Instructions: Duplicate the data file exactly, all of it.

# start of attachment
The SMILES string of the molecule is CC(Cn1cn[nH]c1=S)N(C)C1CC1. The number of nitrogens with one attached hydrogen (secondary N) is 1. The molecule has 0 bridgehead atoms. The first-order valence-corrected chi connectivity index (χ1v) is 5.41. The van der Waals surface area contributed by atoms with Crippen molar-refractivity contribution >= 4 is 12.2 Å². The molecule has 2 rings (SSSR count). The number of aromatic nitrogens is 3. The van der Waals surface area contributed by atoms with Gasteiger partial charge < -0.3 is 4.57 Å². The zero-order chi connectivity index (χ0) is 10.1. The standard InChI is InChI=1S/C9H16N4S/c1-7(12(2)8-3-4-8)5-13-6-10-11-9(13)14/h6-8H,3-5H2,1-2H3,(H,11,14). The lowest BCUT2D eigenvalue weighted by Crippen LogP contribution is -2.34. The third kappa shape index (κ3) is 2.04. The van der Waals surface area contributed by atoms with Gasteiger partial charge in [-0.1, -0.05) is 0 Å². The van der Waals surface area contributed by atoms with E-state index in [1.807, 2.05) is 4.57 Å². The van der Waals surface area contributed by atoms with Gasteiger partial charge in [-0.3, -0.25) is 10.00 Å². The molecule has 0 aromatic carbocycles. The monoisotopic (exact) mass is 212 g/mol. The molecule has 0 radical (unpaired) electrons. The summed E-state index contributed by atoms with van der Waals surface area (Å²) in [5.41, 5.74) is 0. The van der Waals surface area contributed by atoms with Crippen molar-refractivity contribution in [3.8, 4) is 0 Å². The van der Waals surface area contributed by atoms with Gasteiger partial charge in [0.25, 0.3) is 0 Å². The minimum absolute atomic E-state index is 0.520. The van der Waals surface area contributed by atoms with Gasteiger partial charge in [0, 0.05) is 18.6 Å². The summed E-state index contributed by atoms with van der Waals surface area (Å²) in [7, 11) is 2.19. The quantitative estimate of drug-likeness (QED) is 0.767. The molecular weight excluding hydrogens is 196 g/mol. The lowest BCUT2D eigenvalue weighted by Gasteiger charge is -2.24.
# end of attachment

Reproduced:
The SMILES string of the molecule is CC(Cn1cn[nH]c1=S)N(C)C1CC1. The number of nitrogens with one attached hydrogen (secondary N) is 1. The molecule has 0 bridgehead atoms. The first-order valence-corrected chi connectivity index (χ1v) is 5.41. The van der Waals surface area contributed by atoms with Crippen molar-refractivity contribution >= 4 is 12.2 Å². The molecule has 2 rings (SSSR count). The number of aromatic nitrogens is 3. The van der Waals surface area contributed by atoms with Gasteiger partial charge < -0.3 is 4.57 Å². The zero-order chi connectivity index (χ0) is 10.1. The standard InChI is InChI=1S/C9H16N4S/c1-7(12(2)8-3-4-8)5-13-6-10-11-9(13)14/h6-8H,3-5H2,1-2H3,(H,11,14). The lowest BCUT2D eigenvalue weighted by Crippen LogP contribution is -2.34. The third kappa shape index (κ3) is 2.04. The van der Waals surface area contributed by atoms with Gasteiger partial charge in [-0.1, -0.05) is 0 Å². The van der Waals surface area contributed by atoms with E-state index in [1.807, 2.05) is 4.57 Å². The van der Waals surface area contributed by atoms with Gasteiger partial charge in [-0.3, -0.25) is 10.00 Å². The molecule has 0 aromatic carbocycles. The monoisotopic (exact) mass is 212 g/mol. The molecule has 0 radical (unpaired) electrons. The summed E-state index contributed by atoms with van der Waals surface area (Å²) in [5.41, 5.74) is 0. The van der Waals surface area contributed by atoms with Crippen molar-refractivity contribution in [3.8, 4) is 0 Å². The van der Waals surface area contributed by atoms with Gasteiger partial charge in [0.25, 0.3) is 0 Å². The minimum absolute atomic E-state index is 0.520. The van der Waals surface area contributed by atoms with Gasteiger partial charge in [0, 0.05) is 18.6 Å². The summed E-state index contributed by atoms with van der Waals surface area (Å²) in [7, 11) is 2.19. The quantitative estimate of drug-likeness (QED) is 0.767. The molecular weight excluding hydrogens is 196 g/mol. The lowest BCUT2D eigenvalue weighted by Gasteiger charge is -2.24.